Bird was also highly competitive. During her first season, the Storm players decided to pick horses for the Kentucky Derby. What started as a fun activity turned into an obsession for the point guard as she studied everything she could about the Derby participants.
She was willing to do whatever it took to win.
“I’ve seen that a lot in the latter part of her career,” Dunn said. “She figured out how to extend her career by becoming the fittest person she could be. She changed her diet, she changed her training regime so that I can extend my career. That’s her competitiveness.”
In addition to her four titles with the Storm, Bird was named a WNBA All-Star 13 times. She earned All-WNBA First Team honors three times and Second Team honors twice, and she led the league in assists three times.
Bird’s point production has dipped over the years — down from 14.2 points per game in her rookie season to 7.9 this year — but her playmaking abilities have remained consistent. Her vision, which impressed Dunn, Payton and countless others back then, has helped her average 5.6 assists per game throughout her career.
Dunn, who is now the interim GM for the Indiana Fever, only coached Bird for one season in Seattle, but she remained a fan of the guard from that point on.
And throughout that fandom, Dunn has watched as Bird changed on and off the court.
Part of that was finding her voice.
Bird referenced the Wild Rose, a lesbian bar in Seattle, during her postgame remarks to the crowd on Sunday. Twenty years ago, Bird wouldn’t have been as candid about her sexuality.
She also wouldn’t have had her partner cheering for her from the sidelines. Nor would she have spoken out about issues, beliefs, politics — anything other than basketball.
“I definitely was part of a shut-up-and-dribble generation where that’s what we did. We didn’t complain too much or talk about things too much because we were scared to, or because it was the vibe,” Bird said during All-Star weekend last month. “It was an unspoken vibe, but it was there. Even coming out as gay, that’s not something I would have done in the early part of my career.”
Bird helped Seattle find its footing on the basketball court, and Seattle helped Bird find herself off of it.
“I did want to acknowledge everyone who made this moment possible,” Bird said, addressing the crowd at Climate Pledge Arena. “And not just this moment and having a sold-out crowd, but allowing me to be myself. It took me a minute to figure out who I was, but once I did, I was all right. And you guys allowed me to do that.”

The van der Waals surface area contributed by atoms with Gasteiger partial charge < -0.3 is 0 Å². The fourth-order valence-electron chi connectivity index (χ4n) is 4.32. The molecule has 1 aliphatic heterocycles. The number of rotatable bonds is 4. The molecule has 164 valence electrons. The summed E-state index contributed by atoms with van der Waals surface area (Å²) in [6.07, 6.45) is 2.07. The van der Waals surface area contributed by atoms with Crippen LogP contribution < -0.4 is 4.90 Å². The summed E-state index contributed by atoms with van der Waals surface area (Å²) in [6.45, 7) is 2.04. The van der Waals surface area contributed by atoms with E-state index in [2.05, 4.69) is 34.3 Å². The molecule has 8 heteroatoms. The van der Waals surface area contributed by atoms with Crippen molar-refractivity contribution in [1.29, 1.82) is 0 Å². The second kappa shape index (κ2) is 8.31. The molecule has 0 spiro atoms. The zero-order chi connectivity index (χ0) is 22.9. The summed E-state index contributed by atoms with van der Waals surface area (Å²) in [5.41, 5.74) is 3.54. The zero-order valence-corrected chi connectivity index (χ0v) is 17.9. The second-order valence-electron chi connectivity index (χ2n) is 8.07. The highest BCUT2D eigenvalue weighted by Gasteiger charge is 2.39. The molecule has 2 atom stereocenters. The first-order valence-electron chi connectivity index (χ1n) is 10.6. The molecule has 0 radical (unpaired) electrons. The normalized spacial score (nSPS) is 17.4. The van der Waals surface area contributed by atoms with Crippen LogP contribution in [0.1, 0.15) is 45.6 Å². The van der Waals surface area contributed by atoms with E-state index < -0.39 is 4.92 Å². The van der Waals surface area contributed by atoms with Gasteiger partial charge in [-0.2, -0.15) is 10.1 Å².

In the postgame press conference, Bird, 41, said she didn’t think about what to say to the crowd before the game. She only knew she wanted to speak from the heart.
She spoke eloquently and thoughtfully, something she’s become known for during her time in the league. Although she didn’t have a script, every word was intentional.
During the “shut-up-and-dribble” era, Bird spoke with a different kind of intention. Her motive was to, as she put it, “fit the vibe.”
Now, she’s helping create the vibe.
As a rookie, Dun remembers Bird as being quick-witted and friendly. But in a crowd of people, the point guard was quieter. If she didn’t know someone, she kept to herself.
“Some of the things that meant a lot to her, she knew it mattered to her, but she was never really able to verbalize it and take a stand,” Dunn said. “I loved seeing her find her voice as she grew older.”
Sunday was a moment to celebrate Sue Bird for everything she is and everything she’s done.
It was also a moment to celebrate everything she will continue to do.
Bird is stepping away from the court, but never from the WNBA, and never from the voice she worked long and hard to find.
Eden Laase is a Staff Writer at Just Women’s Sports. Follow her on Twitter @eden_laase.